Casa Pacifica is expanding the nationally accredited internship program with a $300,000 grant issued under President Barack Obama’s “Now is the Time” plan. The president introduced the plan in January 2013, a month after the mass shooting of first-graders at Sandy Hook Elementary School in Newtown, Connecticut. Congress balked at the gun control measures Obama proposed but supported the move to expand the mental health workforce. By 2014 more than $30 million had been approved to train thousands of new mental health specialists. Program Director Robert Kretz said Casa Pacifica is a natural for funding because of its focus on abused, neglected and at-risk youth in broad-based programs. Clients run the gamut from preschoolers to school-aged youth to young adults preparing for independence from the foster care system. The agency offers residential treatment, parent-child therapy, an emergency shelter for foster youth, a school for youth with serious behavioral problems, medical care and other services.
The Shoppes at Westlake Village host the city’s 35th anniversary celebration Dec. 11, featuring a special holiday singalong. Above, the Westlake Village Inn carolers join in “Frosty the Snowman.” Above left, Santa gets a visit from the Morrales sisters: 3-year-old Monica on Santa’s lap and 6-year-old twins Sarah, left, and Emma. Far left, Kallie Gustafan tries her hand at decorating a cupcake during the celebration. The event also had a fountain display, balloon artist, tree lighting, a toy drive for Casa Pacifica and a canned food drive for Manna, as well as a holiday trolley and lots of shopping opportunities for the guests.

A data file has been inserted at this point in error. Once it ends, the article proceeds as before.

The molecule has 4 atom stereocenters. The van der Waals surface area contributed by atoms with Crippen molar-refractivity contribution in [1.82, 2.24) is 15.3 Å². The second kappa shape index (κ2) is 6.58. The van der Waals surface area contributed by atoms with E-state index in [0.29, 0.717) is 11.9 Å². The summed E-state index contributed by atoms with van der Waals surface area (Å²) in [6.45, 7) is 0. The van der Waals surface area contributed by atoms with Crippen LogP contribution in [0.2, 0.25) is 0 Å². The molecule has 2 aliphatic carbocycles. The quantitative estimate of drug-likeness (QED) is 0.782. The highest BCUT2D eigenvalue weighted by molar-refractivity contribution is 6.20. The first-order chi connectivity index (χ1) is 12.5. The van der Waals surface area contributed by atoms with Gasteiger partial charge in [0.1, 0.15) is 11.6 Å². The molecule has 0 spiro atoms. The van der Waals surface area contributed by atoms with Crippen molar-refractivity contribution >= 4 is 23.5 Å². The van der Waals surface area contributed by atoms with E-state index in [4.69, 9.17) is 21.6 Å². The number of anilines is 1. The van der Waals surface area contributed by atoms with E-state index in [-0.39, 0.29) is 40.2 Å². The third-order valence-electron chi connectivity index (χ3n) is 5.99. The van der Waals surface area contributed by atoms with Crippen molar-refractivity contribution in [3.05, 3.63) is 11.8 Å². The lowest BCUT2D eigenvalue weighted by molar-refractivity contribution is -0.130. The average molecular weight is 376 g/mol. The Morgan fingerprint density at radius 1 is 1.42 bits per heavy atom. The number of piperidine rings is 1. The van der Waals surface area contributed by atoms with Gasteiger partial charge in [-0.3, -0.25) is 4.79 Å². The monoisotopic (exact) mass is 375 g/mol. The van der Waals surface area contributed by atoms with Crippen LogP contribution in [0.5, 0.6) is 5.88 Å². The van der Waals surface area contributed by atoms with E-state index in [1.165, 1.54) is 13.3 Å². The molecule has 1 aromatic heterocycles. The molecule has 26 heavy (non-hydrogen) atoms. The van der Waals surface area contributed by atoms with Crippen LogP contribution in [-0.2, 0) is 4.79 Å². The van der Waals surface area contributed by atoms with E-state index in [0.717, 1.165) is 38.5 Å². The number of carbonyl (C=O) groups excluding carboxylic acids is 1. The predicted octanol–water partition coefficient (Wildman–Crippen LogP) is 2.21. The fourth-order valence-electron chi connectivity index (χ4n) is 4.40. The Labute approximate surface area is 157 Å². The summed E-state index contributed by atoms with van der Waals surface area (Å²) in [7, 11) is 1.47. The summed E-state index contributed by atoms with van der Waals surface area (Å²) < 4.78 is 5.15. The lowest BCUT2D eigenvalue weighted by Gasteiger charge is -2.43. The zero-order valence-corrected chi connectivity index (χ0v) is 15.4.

Total Grants Awarded in 2016 Exceed $111 Million
LOS ANGELES, Dec 15, 2016—The board of directors of the Conrad N. Hilton Foundation announced today that it approved 27 grants totaling $35.7 million during the fourth quarter of 2016, which brings the amount of grants awarded for 2016 to more than $111 million, which surpasses the amount of grants awarded in 2015. The Foundation also approved a new strategic approach for the Hilton Foundation’s Children Affected by HIV and AIDS program area, which will officially commence on January 1, 2017. Over the past year, the Foundation has been working to reflect on lessons learned together with partners and stakeholders in order to make modifications to its grantmaking strategy for the Children Affected by HIV and AIDS Strategic Initiative. The Sustainable Development Goals (SDGs) were used as a guiding framework and determined how best to contribute the Foundation’s relatively limited philanthropic dollars to this ambitious call to action. Over the next five years, the Foundation’s Young Children Affected by HIV and AIDS program area will field test approaches to delivering effective, quality programming that has the potential to improve developmental outcomes for young children (0-5 years) affected by HIV and AIDS in Kenya, Malawi, Mozambique, Tanzania and Zambia. The objectives will be to:
“We are pleased to end the year with an announcement of $35.7 million in funds to organizations all over the world,” said Peter Laugharn, president and CEO of the Hilton Foundation. “We are confident that the new strategy for our Children Affected by HIV and AIDS program area will strengthen the work of our partners with the ultimate goal of improving developmental outcomes for all young children affected by HIV and AIDS in five key countries in Eastern and Southern Africa.” Grants in the fourth quarter of 2016 were awarded to a total of 27 organizations spanning across the Hilton Foundation’s priority areas, including organizations serving the most disadvantaged and vulnerable people both in the U.S. and internationally. Following are a few of the grants awarded in the fourth quarter of 2016: